Liz is the modern-day “every woman” who realizes her flaws, hates herself for them, yet owns her misery and wears it daily like a pair of comfortable Kmart sweatpants. No one loves Liz Lemon for being perfect. What makes Liz draw in an audience is her dysfunction in every aspect of her life. How she reacts to her life is always unexpected yet entirely appreciated.

Lisa Mathews is a relocated Los Angeles native and former newspaper reporter currently pursuing a graduate degree in political science. 

  • katie…formerly anonymous

    Though not the main subject of the post, I want to take issue with the claim that the Second-Wave feminist movement was unified and cared about universal rights for everyone. The movement was actually sharply divided along race and class lines (among others), causing sharp opposition even between some if its best known leaders. The white middle class women fighting for a place in the workforce certainly didn’t represent black and poor women who had been working out of the home out of necessity all along and who were denied access to the white ideals of true femininity and womanhood for that reason. Some groups included lesbians and other queer women while other groups and people, including Betty Freidan, had notoriously anti-queer politics. Hell, this period saw the emergence of groups of Lesbian Separatists, who split off from mainstream groups and believed lesbianism and separation from men was the only route to true feminism. Many of the work done in the ’90s and now has been to correct the exclusions of the second-wave. We need to be careful when using an idealized view of that past that is historically inaccurate and renders groups of women and their experiences completely invisible.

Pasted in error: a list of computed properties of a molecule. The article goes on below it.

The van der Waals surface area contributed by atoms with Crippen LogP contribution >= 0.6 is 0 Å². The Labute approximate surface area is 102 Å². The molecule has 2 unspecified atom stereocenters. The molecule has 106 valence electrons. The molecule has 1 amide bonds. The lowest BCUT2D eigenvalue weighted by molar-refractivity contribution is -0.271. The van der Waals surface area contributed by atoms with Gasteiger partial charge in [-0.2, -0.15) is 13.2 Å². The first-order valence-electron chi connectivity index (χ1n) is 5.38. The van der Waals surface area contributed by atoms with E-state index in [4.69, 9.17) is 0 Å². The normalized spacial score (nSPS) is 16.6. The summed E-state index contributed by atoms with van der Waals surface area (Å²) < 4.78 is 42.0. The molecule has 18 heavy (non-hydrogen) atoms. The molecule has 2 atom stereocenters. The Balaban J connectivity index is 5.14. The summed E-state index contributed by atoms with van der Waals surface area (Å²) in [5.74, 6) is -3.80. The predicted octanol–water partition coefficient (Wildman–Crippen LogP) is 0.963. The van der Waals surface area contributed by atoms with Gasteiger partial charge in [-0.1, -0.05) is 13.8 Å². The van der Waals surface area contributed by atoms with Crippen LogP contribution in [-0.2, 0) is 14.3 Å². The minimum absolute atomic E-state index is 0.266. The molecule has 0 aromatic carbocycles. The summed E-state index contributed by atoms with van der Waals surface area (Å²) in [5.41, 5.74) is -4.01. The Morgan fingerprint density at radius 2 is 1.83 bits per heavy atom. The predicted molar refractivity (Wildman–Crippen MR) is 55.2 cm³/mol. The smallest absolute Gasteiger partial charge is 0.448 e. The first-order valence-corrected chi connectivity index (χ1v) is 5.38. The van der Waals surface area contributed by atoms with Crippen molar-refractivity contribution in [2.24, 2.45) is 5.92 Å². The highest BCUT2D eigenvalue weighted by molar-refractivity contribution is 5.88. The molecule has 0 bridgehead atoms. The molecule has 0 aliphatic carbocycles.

Also, I have some questions about the charge that Liz Lemon’s clothes are “androgynous at best.” I think what is supposed to be funny about that whole running bit is that Lemon dresses completely “normally.” She wears pants and shirts and sometimes dresses like most “average women” (and I certainly employ that term with caution!). It is funny that Jack gives her shit about her masculine clothing because he is holding her up to such a ridiculous standard of his hyper-conservaitve, gender-normative, and high-class world that by comparison her jeans, shirt, and cardigan are unfeminine, or as he put it, “those shoes are definitely bi-curious.”